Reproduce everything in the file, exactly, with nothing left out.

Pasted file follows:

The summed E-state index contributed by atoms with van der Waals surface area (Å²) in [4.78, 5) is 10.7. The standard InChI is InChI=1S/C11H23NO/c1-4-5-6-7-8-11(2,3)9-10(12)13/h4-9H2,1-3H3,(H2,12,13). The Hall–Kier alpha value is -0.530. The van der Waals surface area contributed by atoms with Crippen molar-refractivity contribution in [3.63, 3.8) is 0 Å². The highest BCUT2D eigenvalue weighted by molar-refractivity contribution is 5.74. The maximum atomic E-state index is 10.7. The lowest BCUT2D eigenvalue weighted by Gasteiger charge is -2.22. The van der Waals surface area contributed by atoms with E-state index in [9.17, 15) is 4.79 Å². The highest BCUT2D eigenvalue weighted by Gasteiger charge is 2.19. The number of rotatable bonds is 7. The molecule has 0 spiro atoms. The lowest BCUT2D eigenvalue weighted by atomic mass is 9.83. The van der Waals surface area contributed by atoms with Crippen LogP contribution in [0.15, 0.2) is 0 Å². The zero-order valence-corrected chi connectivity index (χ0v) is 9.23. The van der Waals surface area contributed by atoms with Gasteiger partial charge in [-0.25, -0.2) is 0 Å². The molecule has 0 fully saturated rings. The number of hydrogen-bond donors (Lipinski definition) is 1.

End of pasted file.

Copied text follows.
The summed E-state index contributed by atoms with van der Waals surface area (Å²) in [4.78, 5) is 10.7. The standard InChI is InChI=1S/C11H23NO/c1-4-5-6-7-8-11(2,3)9-10(12)13/h4-9H2,1-3H3,(H2,12,13). The Hall–Kier alpha value is -0.530. The van der Waals surface area contributed by atoms with Crippen molar-refractivity contribution in [3.63, 3.8) is 0 Å². The highest BCUT2D eigenvalue weighted by molar-refractivity contribution is 5.74. The maximum atomic E-state index is 10.7. The lowest BCUT2D eigenvalue weighted by Gasteiger charge is -2.22. The van der Waals surface area contributed by atoms with E-state index in [9.17, 15) is 4.79 Å². The highest BCUT2D eigenvalue weighted by Gasteiger charge is 2.19. The number of rotatable bonds is 7. The molecule has 0 spiro atoms. The lowest BCUT2D eigenvalue weighted by atomic mass is 9.83. The van der Waals surface area contributed by atoms with Crippen LogP contribution in [0.15, 0.2) is 0 Å². The zero-order valence-corrected chi connectivity index (χ0v) is 9.23. The van der Waals surface area contributed by atoms with Gasteiger partial charge in [-0.25, -0.2) is 0 Å². The molecule has 0 fully saturated rings. The number of hydrogen-bond donors (Lipinski definition) is 1.